The state DREAM Act has been dragged along like a loose shoelace for years as time after time the legislation is not voted through.
This year marks state Sen. Jose Peralta and Assemblyman Francisco Moya’s fourth attempt to pass the act that would provide tuition assistance to undocumented noncitizens applying to college on a needs basis.
“This is the best chance that we have to pass the DREAM Act this year,” Moya (D-Jackson Heights) said. “I’ve had the opportunity to speak with the governor on this act and we were a bit disappointed that it wasn’t included in the State of the State Address, but there is a dialogue happening.”
The four members of the Independent Democratic Caucus signed onto the Senate bill on Monday, pushing Peralta and Moya’s dream that much closer to becoming reality.
“I look forward to working with them in helping our Republican colleagues understand that the DREAM Act is the smartest investment that we can possibly make in workforce development and our state’s future, one that would pay for itself many times over,” Peralta (D-East Elmhurst), who has passionately been trying to get his act passed for some time, said. “Their help in getting my bill to the Senate floor for a vote when the time comes will be critical to making the DREAM Act a reality.”
The DREAM Act has been the cause of controversy with certain groups but Moya and Peralta have mentioned on more than several occasions that objections are generally made by people who do not fully understand what the bill will affect.
“People don’t read,” Moya said. “They don’t understand what this bill does. If you think about it, we pay for undocumented immigrants throughout their lives through taxes. To now say that in their most important juncture that we are going to deny them access to tuition assistance is not right.”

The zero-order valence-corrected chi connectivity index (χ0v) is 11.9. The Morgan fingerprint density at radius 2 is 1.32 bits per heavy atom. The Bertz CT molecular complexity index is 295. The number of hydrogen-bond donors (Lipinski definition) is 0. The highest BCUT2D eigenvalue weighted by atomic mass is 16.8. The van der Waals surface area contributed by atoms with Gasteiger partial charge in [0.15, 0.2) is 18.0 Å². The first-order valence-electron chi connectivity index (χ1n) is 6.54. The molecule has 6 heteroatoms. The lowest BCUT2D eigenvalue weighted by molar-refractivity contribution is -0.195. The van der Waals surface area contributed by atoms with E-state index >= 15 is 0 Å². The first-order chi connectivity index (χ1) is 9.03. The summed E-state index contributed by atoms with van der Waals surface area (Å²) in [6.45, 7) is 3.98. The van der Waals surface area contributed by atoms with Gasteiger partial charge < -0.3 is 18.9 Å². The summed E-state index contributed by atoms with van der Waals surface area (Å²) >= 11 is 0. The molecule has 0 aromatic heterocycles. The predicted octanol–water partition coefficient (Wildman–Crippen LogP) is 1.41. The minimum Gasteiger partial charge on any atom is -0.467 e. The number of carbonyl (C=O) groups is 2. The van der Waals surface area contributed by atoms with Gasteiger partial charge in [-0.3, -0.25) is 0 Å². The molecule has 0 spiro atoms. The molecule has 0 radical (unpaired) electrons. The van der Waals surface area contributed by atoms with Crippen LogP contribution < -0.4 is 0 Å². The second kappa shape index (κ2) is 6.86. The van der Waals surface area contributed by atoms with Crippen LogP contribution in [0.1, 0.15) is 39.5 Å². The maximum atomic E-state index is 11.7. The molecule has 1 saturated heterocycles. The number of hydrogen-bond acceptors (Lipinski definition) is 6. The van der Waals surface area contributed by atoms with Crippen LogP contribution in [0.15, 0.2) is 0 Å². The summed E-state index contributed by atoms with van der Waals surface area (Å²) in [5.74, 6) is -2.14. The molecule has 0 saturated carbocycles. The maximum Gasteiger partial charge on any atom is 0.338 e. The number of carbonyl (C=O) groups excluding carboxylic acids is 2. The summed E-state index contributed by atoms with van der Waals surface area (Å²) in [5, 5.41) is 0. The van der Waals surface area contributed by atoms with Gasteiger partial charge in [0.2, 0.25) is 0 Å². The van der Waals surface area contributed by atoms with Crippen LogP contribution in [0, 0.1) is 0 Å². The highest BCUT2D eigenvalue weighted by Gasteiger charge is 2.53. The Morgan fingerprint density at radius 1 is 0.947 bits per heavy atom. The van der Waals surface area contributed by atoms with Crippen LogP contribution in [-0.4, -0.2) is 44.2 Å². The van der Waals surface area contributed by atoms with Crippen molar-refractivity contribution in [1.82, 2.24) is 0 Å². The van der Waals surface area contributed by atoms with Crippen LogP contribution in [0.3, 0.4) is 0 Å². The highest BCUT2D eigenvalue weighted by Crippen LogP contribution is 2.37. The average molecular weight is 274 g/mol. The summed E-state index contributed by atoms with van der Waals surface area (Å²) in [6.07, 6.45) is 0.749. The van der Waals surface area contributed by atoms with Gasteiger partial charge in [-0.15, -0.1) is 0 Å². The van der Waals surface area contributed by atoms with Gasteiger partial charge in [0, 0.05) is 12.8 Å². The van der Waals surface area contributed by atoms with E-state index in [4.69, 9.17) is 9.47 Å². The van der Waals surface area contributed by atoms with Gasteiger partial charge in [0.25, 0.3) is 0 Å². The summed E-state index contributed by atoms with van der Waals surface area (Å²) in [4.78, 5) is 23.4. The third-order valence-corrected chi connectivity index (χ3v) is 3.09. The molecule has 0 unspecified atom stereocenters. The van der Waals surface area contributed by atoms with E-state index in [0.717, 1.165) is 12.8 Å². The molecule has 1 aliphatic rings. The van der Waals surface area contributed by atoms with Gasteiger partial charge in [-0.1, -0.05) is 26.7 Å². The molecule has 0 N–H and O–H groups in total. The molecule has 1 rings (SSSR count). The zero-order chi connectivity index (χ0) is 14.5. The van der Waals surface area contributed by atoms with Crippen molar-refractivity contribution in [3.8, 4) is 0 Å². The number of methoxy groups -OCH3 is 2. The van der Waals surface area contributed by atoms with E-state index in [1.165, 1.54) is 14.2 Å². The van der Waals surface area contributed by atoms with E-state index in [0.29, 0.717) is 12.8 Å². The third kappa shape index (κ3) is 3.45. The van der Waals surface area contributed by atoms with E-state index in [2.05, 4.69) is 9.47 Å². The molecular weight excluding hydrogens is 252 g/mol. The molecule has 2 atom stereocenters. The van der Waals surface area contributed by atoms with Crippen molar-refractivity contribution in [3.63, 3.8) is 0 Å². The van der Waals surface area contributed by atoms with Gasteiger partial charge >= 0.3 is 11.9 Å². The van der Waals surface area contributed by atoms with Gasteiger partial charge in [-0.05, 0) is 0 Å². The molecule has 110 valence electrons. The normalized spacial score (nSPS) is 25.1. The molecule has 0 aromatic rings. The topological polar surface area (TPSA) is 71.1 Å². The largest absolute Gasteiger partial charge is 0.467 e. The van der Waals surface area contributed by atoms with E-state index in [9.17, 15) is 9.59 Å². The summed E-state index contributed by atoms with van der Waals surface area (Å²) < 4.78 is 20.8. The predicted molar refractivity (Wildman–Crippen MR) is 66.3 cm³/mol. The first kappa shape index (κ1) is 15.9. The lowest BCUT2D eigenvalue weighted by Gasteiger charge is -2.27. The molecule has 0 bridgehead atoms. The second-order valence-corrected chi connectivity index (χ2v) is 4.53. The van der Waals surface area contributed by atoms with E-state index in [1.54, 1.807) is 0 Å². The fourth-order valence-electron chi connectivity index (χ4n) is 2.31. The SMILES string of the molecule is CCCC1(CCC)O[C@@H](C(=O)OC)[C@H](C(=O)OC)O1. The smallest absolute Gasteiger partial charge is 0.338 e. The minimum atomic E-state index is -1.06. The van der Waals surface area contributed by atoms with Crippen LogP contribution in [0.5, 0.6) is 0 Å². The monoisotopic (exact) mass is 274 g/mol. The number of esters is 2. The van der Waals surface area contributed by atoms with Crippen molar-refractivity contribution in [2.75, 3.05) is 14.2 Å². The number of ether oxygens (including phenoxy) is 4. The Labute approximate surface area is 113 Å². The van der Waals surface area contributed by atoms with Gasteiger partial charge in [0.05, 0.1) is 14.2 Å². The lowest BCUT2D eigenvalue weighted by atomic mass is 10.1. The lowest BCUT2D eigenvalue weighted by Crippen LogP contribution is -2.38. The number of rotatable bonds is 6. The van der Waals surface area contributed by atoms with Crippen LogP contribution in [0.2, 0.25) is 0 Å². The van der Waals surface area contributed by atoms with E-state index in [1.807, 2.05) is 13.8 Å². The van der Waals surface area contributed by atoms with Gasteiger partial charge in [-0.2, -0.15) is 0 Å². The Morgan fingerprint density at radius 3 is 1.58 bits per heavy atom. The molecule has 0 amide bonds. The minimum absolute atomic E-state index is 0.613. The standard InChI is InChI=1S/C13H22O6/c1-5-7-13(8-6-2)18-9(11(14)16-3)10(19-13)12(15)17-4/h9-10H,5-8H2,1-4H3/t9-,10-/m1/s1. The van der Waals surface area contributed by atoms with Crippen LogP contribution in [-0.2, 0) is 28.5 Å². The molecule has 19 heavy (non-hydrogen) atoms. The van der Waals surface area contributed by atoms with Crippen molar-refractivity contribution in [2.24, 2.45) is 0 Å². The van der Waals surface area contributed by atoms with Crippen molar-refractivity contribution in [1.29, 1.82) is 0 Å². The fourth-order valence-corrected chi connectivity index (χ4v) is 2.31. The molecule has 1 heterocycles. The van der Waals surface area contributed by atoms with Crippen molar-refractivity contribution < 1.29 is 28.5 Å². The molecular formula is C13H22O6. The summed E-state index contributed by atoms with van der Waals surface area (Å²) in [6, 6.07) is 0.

The DREAM Act, if voted through, can be compared to the Tuition Assistance Program hundreds of thousands of college students apply for each year. TAP is based on need and is intended to provide low-income families the opportunity to send their children to college to further their education.
“The DREAM Act is the same way,” Moya said. “These students have to make a certain threshold academically and financially to qualify. Why would we deny these kids who came to his country on no fault of their own and who worked hard in school to get good grades the option to go to college?”
Moya said $25 million would go into the education budget under the DREAM Act — 2 percent of the overall TAP budget.
What may help Peralta and Moya’s case even more was the bill’s recent endorsement from Mayor de Blasio,
“I thank the mayor for his support and look forward to working with him and his team in winning passage of these important pieces of legislation,” Peralta, then commenting on another of his proposals, said. “Providing undocumented New Yorkers with access to driver’s licenses will make all New Yorkers safer by ensuring that everyone driving on our roads is properly credentialed and educated and is operating a registered, inspected and insured vehicle. It would provide undocumented immigrants with greater employment flexibility and make available to them additional opportunities to support their families.”